Shock protection on luminaries

I know that other standards sometimes have different ideas about shock protection to BS 7671 (e.g. BC and ES lampholders having bare live parts). Does anyone here know what the requirements for shock protection (when basic insulation fails) for domestic wall lights - specifically the type supplied with a flex, in-line switch and plug (i.e. expected to be in-reach). I'm not sure which product standard would apply. My natural reaction was to expect them to be either earthed or marked as double insulated - but are there any other options allowed by the product standard?

As you might guess, I've been asked to fit one and it doesn't look at all right to me - steel fixing bracket seems to be exposed to wiring with just basic insulation at the back of the fitting, and is then in direct metallic contact with the dome nuts holding it all together at the front.

I didn't much like the idea that it was sold as retail but supplies as a kit of parts - flex had plug and switch fitted, but supplied with bare ends to connect to the fitting - nasty if a little one got hold of it and tried to plug it in... but that's a different issue.

          - Andy.

Parents
  • it will depend how the manufacturer intends it to comply, product standards are not as simple as the wiring regs and while class 0, 0A 1, 2 etc are convenient ways to describe appliance protection levels and earthing schemes, you may have a hybrid 'platypus device' with bits that fit more than one classification in the same device, which confuses matters. (note that class 0, no reinforced insulation, no CPC, and 0A - no reinforced insulation, and CPC as independent 'tail' are not accepted on mains devices in CE/UKCA land)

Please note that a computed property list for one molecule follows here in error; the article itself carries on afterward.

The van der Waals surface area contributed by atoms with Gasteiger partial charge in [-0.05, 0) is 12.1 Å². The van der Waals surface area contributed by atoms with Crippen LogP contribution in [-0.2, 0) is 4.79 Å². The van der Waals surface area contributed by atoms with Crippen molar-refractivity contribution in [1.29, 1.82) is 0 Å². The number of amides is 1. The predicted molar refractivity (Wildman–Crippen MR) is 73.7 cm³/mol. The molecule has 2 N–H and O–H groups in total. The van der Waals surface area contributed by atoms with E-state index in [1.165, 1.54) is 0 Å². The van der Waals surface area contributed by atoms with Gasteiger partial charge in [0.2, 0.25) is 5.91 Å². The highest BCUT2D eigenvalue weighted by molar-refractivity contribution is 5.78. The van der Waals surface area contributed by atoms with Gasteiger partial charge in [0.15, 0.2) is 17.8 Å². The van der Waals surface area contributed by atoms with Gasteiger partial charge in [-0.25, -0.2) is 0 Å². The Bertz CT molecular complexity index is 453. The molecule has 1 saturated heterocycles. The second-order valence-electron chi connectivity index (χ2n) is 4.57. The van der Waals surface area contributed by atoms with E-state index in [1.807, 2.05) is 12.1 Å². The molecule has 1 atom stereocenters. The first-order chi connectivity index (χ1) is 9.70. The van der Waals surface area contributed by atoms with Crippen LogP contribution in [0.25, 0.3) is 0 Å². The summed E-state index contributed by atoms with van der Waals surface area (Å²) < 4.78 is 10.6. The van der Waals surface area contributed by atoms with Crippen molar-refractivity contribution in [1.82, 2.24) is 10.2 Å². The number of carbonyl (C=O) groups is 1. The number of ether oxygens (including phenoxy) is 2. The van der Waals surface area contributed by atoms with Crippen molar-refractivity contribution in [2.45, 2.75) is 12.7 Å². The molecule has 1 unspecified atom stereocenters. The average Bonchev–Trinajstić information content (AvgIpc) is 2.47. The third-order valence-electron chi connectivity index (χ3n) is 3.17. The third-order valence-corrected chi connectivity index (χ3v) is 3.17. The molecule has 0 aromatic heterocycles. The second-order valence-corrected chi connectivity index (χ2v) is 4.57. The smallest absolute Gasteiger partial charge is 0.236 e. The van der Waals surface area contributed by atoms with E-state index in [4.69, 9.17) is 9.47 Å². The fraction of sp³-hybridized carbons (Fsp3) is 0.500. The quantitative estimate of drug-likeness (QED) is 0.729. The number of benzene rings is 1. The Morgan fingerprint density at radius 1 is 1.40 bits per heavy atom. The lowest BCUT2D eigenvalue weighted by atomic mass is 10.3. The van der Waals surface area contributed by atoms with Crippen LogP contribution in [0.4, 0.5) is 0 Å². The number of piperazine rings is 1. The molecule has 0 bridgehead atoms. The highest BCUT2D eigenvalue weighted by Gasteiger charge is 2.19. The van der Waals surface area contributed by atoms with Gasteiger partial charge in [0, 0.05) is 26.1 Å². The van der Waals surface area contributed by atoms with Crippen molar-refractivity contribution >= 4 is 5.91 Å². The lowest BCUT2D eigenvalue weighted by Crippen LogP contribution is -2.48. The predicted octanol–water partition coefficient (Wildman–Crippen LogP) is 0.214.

I suspect the sleeving over the singles is intended to give reinforced insulation, but if it does or not is all about how well it performs on the hi pot test, and whatever other wear tests the makers may or may not have done.

    On the past I have been know to add a CPC to turn what felt like Class 0 into 0A - still not 'legal' but feels a lot safer. There are some pretty crummy light fittings out there.

    Mike

Reply
  • it will depend how the manufacturer intends it to comply, product standards are not as simple as the wiring regs and while class 0, 0A 1, 2 etc are convenient ways to describe appliance protection levels and earthing schemes, you may have a hybrid 'platypus device' with bits that fit more than one classification in the same device, which confuses matters. (note that class 0, no reinforced insulation, no CPC, and 0A - no reinforced insulation, and CPC as independent 'tail' are not accepted on mains devices in CE/UKCA land)

    I suspect the sleeving over the singles is intended to give reinforced insulation, but if it does or not is all about how well it performs on the hi pot test, and whatever other wear tests the makers may or may not have done.

    On the past I have been know to add a CPC to turn what felt like Class 0 into 0A - still not 'legal' but feels a lot safer. There are some pretty crummy light fittings out there.

    Mike

Children
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